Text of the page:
FIG. 5 is a top plan view of a kit 40 including a plurality of ring magnets 20, a rotor assembly 42 including a rotor core 44 and a rotor shaft 46 including a first end portion 48 and a second end portion 50. Kit 40 also includes a motor housing 52 including a stator (not shown), an endshield (not shown) and a bearing (not shown). Kit 40 further includes a housing cover 54 including an endshield 56 and a bearing 58. Housing cover 54 also includes a void 60 sized to accommodate rotor shaft 46. In an exemplary embodiment, rotor assembly 42 is configured to accept surface-mounted magnets of varying residual induction values. It is contemplated that the benefits of the present invention accrue to rotors with alternative rotor topologies, such as, for example, inset magnet rotors, as well as interior magnet rotors with either radial or circumferential magnetization.

The invention described herein embodies the method of obtaining motors of various output by using magnets of different residual induction while keeping the magnet dimensions constant. Alternatively and within the scope of the present invention, motors of various output are obtained by varying the length of the magnets while keeping the residual induction of the magnets constant. Furthermore, motors of various output may be obtained by varying the length of the magnets as well as the residual induction of the magnets. It is contemplated that the present invention may be practiced with a variety of motor configurations including the “inner rotor” motor construction and the inside out “outer rotor” motor construction.

In practice, after receiving a customer order, the motor manufacturer selects the appropriate ring magnet from magnets 20, affixes selected ring magnet 20 to rotor core 44, and positions rotor assembly 42 in motor housing 52 by positioning rotor first end portion 48 within the bearing (not shown) of housing 52. Housing 52 is sealed by attaching housing cover 54 to housing 52 such that rotor second end portion 50 is supported by bearing 58. Accordingly, a motor (not shown) is assembled. In an alternative embodiment, the operation described above may be performed by the customer.

For example, a motor manufacturer offers three models of motors of three different outputs, such as, 3 watts, 6 watts, and 17 watts. While the motor manufacturer attempts to forecast its needs, and accordingly stock an adequate number of motors, there may be times when the manufacturer needs to produce a 17 watt model but does not have the corresponding motor in stock. To avoid this situation the motor manufacturer supplements its stock with kits so that the motor manufacturer always has the proper combination of parts and magnets on hand in order to produce a motor with the desired output.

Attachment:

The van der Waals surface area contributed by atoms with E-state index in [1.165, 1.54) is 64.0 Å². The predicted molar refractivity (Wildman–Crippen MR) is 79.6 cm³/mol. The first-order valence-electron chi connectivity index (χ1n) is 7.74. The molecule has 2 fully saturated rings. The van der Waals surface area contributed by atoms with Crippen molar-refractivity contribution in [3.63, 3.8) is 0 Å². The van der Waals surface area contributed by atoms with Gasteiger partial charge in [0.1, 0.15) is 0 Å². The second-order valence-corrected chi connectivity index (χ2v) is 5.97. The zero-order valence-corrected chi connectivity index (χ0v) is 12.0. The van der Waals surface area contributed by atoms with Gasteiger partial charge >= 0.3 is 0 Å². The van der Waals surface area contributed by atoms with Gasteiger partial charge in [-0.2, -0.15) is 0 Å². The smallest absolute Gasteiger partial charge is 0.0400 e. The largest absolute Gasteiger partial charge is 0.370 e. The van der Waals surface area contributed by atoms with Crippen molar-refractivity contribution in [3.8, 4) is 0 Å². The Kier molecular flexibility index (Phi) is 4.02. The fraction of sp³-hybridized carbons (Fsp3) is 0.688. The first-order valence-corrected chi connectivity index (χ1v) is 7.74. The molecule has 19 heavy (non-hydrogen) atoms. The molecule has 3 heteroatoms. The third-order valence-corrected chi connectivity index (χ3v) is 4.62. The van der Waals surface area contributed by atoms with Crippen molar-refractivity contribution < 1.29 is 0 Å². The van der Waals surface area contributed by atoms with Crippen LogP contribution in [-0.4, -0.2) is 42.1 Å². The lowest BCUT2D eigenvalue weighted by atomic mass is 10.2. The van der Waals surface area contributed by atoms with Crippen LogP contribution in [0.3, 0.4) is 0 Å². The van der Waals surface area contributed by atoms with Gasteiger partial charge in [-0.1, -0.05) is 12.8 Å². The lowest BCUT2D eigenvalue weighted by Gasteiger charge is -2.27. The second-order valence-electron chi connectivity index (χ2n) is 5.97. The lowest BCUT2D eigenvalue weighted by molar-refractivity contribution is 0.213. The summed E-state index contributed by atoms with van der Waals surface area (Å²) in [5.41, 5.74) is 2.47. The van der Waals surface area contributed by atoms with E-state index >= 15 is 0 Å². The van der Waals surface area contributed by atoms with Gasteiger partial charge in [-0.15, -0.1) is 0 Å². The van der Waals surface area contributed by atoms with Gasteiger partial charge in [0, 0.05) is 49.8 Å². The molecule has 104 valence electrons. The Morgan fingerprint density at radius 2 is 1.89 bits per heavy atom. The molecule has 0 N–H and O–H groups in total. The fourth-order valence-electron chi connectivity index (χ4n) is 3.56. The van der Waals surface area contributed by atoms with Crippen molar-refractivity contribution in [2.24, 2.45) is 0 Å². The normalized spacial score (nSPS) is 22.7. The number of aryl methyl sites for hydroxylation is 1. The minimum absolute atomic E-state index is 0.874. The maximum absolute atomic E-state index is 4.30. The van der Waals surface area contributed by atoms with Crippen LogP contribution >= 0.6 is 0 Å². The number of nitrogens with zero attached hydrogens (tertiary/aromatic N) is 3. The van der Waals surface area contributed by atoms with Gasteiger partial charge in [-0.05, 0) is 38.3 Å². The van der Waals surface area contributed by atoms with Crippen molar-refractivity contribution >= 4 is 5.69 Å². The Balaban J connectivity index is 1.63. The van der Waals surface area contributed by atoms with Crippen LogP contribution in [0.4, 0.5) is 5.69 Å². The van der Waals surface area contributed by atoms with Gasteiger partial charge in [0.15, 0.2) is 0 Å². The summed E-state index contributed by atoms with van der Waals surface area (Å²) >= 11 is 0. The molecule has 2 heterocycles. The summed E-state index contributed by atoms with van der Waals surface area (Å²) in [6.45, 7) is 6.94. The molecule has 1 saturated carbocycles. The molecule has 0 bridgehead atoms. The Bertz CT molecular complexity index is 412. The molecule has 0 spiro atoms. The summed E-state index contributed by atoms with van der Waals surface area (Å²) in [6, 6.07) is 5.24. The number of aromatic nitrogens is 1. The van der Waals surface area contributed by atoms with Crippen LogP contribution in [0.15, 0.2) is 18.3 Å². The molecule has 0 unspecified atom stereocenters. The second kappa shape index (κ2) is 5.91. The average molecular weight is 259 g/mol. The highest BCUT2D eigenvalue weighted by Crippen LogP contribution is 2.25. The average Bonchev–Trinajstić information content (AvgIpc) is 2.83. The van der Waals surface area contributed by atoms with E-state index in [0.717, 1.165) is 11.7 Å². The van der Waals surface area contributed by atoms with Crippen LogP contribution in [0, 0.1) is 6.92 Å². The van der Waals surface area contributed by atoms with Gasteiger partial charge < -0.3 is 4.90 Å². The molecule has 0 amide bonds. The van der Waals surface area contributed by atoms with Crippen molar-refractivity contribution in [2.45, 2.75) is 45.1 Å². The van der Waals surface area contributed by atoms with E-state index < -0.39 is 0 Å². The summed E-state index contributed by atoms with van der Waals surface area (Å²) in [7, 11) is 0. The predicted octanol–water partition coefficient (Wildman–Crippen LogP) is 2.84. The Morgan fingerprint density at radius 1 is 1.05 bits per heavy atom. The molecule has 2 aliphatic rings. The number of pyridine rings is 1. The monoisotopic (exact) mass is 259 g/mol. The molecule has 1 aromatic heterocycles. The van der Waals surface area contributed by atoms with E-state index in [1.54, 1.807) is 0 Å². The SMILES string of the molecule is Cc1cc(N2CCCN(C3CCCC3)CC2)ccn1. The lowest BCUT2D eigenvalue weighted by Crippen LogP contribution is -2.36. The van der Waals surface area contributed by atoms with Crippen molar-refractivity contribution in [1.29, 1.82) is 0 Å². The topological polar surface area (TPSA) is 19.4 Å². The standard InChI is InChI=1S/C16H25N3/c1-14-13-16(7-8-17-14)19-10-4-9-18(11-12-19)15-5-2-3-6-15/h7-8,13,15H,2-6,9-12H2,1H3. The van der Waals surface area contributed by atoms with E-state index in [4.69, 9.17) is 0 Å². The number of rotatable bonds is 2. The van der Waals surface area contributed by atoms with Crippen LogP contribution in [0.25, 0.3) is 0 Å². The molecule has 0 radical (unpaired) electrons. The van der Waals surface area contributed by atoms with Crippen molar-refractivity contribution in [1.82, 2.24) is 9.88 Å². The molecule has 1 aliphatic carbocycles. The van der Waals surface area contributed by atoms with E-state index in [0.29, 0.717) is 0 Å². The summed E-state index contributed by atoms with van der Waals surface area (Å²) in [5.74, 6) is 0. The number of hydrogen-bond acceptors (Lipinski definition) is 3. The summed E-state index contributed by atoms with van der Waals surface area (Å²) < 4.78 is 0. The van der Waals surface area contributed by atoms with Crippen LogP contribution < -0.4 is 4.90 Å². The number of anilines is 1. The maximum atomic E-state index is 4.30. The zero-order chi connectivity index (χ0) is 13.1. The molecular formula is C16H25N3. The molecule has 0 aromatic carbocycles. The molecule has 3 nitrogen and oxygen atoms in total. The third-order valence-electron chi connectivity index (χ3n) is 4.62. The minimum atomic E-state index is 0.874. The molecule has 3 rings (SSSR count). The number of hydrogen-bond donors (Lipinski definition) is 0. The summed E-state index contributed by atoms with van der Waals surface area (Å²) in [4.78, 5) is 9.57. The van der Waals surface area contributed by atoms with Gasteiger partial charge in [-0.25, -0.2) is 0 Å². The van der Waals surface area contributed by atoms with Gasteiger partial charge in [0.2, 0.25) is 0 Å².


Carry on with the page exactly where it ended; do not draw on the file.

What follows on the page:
While the invention has been described in terms of various specific embodiments, those skilled in the art will recognize that the invention can be practiced with modification within the spirit and scope of the claims.

Patent Citations
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Non-Patent Citations
Reference
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Referenced by
Citing PatentFiling datePublication dateApplicantTitle
US7091640 *May 26, 2004Aug 15, 2006Emerson Electric Co.Motor with a multifunction bearing cap and method of assembly
Classifications
U.S. Classification310/216.137, 29/596, 310/156.01, 29/598
International ClassificationH02K15/03
Cooperative ClassificationH02K15/03, Y10T29/49009, Y10T29/49012
European ClassificationH02K15/03
Legal Events
DateCodeEventDescription
Dec 11, 2000ASAssignment
Jul 1, 2003CCCertificate of correction
Sep 5, 2006FPAYFee payment
Year of fee payment: 4
Jan 9, 2009ASAssignment
Owner name: REGAL-BELOIT ELECTRIC MOTORS, INC., WISCONSIN
Free format text: ASSIGNMENT OF ASSIGNORS INTEREST;ASSIGNOR:GENERAL ELECTRIC COMPANY;REEL/FRAME:022078/0772
Effective date: 20041231
Sep 3, 2010FPAYFee payment
Year of fee payment: 8
Oct 25, 2011ASAssignment
Owner name: MARATHON ELECTRIC MANUFACTURING CORPORATION, WISCO
Free format text: ASSIGNMENT OF ASSIGNORS INTEREST;ASSIGNOR:REGAL BELOIT ELECTRIC MOTORS CORPORATION;REEL/FRAME:027112/0913
Effective date: 20080708
Owner name: RBC MANUFACTURING CORPORATION, WISCONSIN
Free format text: ASSIGNMENT OF ASSIGNORS INTEREST;ASSIGNOR:MARATHON ELECTRIC MANUFACTURING CORPORATION;REEL/FRAME:027113/0136
Effective date: 20080708
Apr 10, 2012ASAssignment
Owner name: MARATHON ELECTRIC MANUFACTURING CORPORATION, WISCO
Free format text: ASSIGNMENT OF ASSIGNORS INTEREST;ASSIGNOR:REGAL -BELOIT ELECTRIC MOTORS, INC.;REEL/FRAME:028019/0957
Effective date: 20080708
Jan 8, 2013ASAssignment
Owner name: REGAL BELOIT AMERICA, INC., WISCONSIN
Free format text: ASSIGNMENT OF ASSIGNORS INTEREST;ASSIGNOR:RBC MANUFACTURING CORPORATION;REEL/FRAME:029582/0236
Effective date: 20121231
Oct 17, 2014REMIMaintenance fee reminder mailed
Mar 11, 2015LAPSLapse for failure to pay maintenance fees
Apr 28, 2015FPExpired due to failure to pay maintenance fee
Effective date: 20150311